I have been waiting for the terrible two's to show up like one waiting for the other shoe to drop. The experts warn they can show up as early as eighteen months and can certainly last through a child's third birthday. Jack, however, has been amazingly agreeable, even reasonable, for a two-year-old. He has seemed to understand when I explain why we can't do something he wants to do, like go swimming when it's dinner time or feed the dog an entire box of dog treats. He's been going to bed without complaint and happily sitting down at the table for dinner... until now. Yes folks, we have finally hit it. Just when I thought we were in the clear, the terrible two's have shown up - a day late, but certainly not a dollar short. There have been crying fits over my not carrying him when my arms were full of other things and hysteria over broken toys that could not be fixed. There have been all-out, fall-on-the floor-and-kick-and-scream tirades over seemingly small things. Example: Earlier today, Jack was playing with a new fire truck my mom bought him. He was ecstatic over how the ladder extended far over the truck, until he realized the ladder would not stay erect when fully extended. I suggested we prop it up with something. My dad found a wadded piece of paper to stuff at the base to keep it up, but Jack kept whining and getting more and more worked up as he was intent that the ladder stay up with no help from other objects. It's almost like he wanted or needed to be upset. So he ended up lying in the hallway with his head on his blankie, crying that he "no like ladder fall down!" over and over again.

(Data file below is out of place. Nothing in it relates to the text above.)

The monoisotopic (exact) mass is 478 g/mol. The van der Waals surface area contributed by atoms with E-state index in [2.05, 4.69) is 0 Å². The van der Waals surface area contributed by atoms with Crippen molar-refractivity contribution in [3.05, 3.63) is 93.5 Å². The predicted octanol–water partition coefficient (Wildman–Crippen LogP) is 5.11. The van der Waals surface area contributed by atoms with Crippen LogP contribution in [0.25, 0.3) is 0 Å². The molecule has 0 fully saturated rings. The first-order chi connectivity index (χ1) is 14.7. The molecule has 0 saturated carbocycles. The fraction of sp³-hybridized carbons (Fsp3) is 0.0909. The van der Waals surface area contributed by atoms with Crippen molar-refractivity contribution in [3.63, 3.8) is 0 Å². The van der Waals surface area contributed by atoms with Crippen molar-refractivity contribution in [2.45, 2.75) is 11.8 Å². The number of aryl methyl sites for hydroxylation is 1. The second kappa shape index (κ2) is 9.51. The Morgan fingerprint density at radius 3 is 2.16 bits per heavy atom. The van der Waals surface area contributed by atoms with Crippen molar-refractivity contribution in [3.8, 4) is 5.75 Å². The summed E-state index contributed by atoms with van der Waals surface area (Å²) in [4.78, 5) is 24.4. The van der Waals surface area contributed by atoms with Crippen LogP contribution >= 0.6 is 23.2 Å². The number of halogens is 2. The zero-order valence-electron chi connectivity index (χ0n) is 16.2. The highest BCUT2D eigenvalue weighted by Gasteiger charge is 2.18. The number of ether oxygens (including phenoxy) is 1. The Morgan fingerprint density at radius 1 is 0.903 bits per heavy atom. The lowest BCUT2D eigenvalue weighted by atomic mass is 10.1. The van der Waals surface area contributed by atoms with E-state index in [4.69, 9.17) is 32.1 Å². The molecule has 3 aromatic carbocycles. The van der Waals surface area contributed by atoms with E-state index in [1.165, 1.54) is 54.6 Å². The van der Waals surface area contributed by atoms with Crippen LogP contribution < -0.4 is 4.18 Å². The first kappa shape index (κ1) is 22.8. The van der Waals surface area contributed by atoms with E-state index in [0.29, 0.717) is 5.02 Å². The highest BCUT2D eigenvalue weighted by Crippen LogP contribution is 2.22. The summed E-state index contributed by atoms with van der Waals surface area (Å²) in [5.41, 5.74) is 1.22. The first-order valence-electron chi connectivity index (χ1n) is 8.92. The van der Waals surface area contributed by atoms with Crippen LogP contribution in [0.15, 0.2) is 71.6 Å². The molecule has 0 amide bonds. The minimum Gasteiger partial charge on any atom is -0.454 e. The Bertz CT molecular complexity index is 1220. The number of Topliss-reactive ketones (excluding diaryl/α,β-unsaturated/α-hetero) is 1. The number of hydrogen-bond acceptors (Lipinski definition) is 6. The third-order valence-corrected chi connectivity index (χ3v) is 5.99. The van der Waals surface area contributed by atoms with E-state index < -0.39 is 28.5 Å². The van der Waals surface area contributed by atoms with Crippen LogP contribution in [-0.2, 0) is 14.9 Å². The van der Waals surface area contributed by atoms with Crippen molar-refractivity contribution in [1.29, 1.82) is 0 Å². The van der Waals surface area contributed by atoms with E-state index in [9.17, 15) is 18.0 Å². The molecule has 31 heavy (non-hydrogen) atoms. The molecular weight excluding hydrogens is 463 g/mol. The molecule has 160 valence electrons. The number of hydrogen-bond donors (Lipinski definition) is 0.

I found, in these situations, it's best to leave him alone and let him calm down on his own. Sometimes I suggest he get his blankie, lie on the couch or take deep breaths, but he really seems to calm down quicker if I leave him alone and go off and do my own thing so he can come find me when he calms down. This is all well and good if we are at home and not in any hurry to go anywhere, but it can be really irritating to have him melt down over something that is a physical impossibility when we are trying to get in the car and go somewhere. And his irrational expectations and dramatic reaction to things not going how he wants don't fit well with my mid-pregnancy super-irritable state. It really doesn't take much to push my buttons these days. I remember this from being pregnant with Jack. And if expired coupons, people driving slow in the left lane or inane t-shirt slogans can get me going, imagine what a screaming two-year-old can do.
When I do feel my hackles rising in response to Jack's tantrums or antics, I try to follow my own advice: I take deep breaths and lie on the couch if I can... maybe I should get myself a blankie, too. And, if by "blankie" I mean "glass of wine," it would probably really work. *Sigh* Since I'm abstaining for pregnancy, I guess I'll have to quell my irritation au natural for now with good ol' relaxation. It's probably better for me anyway than drowning my stresses in alcohol, but I'm not making any promises come next spring.
A few days ago, I was making quesadillas (spelling??) for dinner. I was excited, because I thought they'd be really good, but I really f-ed up Jason's as I was flipping it and turned it into a scrambled mess. Pregnancy irritation combined with fatigue did not allow me to cope well with this minor setback. I took many MANY deep breaths in attempts to calm myself and keep from taking it out on Jack who was asking repeatedly, "Why Momma breathing so hard? What happened to quesadilla? Why Momma getting upset?" I held in my anger, trying to respond rationally to his questions and finally told him I didn't want to talk about it - that I just needed a few minutes. Then, there was a pause in our conversation as I tried to repair my culinary mess and Jack examined the portion of refried beans I'd already served him. He pointed at the beans and very objectively asked, "Momma, what this big plop?" I burst out laughing and my cloudy disposition was shattered. That's the thing about two-year-olds and bad moods: so often they are the cause, but so often the cure as well.